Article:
The Intrigues form a document from turbulent times, and the jungle law they advocate reflects the circumstances in which they originated. Scholars have been reluctant to concede this point because of the clear anti-Confucian message it entails. But the position of the Intrigues is unmistakable: all is due to him who attains it; the more devious the plot, the more entertaining; virtue and loyalty are eminently unprofitable. They are a paean to miching mallecho.

If we must find a Western analogy for the Intrigues, let us look to the Arabian Nights and the medieval European fabliaux. All three raise trickery to an art form with pure delight. Differences in culture can explain differences in what the schemers scheme for….

This was originally published as issue no. 41 of Sino-Platonic Papers in October 1993.

Goldin’s website has bibliographies on a number of topics of possible interest to readers of this site:

  • Ancient Chinese Civilization: Bibliography of Materials in Western Languages (ca. 7,100 entries)
  • Ancient Chinese Civilization Bibliography: 2006-07 entries only (ca. 375 entries)
  • Bibliography of Materials Pertaining to the Kuo-tien and Shanghai Museum Manuscripts (ca. 1,250 entries)
  • Gender and Sexuality in Pre-Modern China: Bibliography of Materials in Western Languages (ca. 750 entries)
  • Principal Translations of the Thirteen Classics into Western Languages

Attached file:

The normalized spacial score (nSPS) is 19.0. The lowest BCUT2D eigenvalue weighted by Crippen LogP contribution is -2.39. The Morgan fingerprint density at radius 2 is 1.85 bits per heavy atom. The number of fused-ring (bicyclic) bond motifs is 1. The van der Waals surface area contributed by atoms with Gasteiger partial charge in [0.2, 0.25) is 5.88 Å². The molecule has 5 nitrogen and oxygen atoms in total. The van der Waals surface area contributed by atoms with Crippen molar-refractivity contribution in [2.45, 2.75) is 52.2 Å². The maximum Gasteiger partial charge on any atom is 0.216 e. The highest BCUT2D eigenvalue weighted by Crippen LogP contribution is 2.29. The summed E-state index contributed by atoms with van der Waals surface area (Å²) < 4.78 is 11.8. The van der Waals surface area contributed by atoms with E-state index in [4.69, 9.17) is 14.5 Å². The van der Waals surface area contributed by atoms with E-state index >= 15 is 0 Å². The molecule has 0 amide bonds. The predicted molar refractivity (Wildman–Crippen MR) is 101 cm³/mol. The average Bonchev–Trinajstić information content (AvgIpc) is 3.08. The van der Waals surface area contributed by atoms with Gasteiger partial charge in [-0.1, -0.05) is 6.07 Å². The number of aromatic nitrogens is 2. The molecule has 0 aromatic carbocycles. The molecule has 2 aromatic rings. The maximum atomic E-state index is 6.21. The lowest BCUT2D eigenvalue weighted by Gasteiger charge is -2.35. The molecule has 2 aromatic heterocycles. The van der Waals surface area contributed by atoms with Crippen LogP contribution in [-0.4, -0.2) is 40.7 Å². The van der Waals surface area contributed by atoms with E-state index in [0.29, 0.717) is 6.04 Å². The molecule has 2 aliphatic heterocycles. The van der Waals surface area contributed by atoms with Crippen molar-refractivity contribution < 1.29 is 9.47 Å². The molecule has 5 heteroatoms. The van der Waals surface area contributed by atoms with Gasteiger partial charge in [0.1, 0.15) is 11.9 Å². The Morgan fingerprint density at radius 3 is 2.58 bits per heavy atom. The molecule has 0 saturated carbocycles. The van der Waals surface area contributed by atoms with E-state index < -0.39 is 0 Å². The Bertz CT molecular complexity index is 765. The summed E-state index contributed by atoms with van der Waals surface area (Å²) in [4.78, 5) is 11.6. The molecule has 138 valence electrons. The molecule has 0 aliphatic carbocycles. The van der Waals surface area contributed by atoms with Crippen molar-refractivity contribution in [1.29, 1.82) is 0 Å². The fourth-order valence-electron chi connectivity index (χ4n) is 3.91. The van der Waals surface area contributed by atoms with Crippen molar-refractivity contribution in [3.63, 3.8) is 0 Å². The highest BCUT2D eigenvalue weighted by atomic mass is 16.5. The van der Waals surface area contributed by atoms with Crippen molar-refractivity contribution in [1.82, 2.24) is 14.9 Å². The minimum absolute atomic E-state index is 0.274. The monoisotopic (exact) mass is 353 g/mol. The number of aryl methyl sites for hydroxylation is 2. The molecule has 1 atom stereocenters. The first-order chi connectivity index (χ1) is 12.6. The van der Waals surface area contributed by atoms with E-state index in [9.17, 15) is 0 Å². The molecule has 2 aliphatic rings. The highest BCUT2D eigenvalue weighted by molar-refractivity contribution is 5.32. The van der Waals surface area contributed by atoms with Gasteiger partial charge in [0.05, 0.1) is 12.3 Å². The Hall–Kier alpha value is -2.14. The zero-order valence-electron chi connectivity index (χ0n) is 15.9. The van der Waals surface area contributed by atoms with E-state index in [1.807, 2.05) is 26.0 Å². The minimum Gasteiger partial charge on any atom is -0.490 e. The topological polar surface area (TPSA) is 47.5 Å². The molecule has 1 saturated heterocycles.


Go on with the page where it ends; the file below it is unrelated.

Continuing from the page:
Introduction and notes for the Tao Te Ching

Victor Mair’s translation of the Tao Te Ching has certainly more than earned its place in a crowded field. Mair’s introduction and notes to the Tao Te Ching (Dàodéj?ng, to give the Pinyin form) are now available for free as part of the rereleases of the journal he edits, Sino-Platonic Papers.

Here’s the link: [The] File [on the Cosmic] Track [and Individual] Dough[tiness]: Introduction and Notes for a Translation of the Ma-wang-tui Manuscripts of the Lao Tzu [Old Master] (6.4 MB PDF). The work explains the reasons for this odd title, and in the process provides all sorts of linguistic and other goodness. This is well worth reading.

Here is how it begins:

Next to the Bible and the Bhagavad Gītā (BG), the Tao Te Ching is the most translated book in the world. Well over a hundred different renditions of the Taoist classic have been made into English alone, not to mention the dozens in German, French, Italian, Dutch, Latin, and other European languages. There are several reasons for the superabundance of translations. The first is that the Tao Te Ching is considered to be the fundamental text of both philosophical and religious Taoism. Indeed, the Tao or Way, which is at the heart of the Tao Te Ching, is also the centerpiece of all Chinese religion and thought. Naturally, the different schools and sects each bring a somewhat different slant to the Tao, but all subscribe to the notion that there is a single, overarching Way that encompasses everything in the universe. As such, the Tao Te Ching shares crucial points of similarity with other major religious scriptures the world over.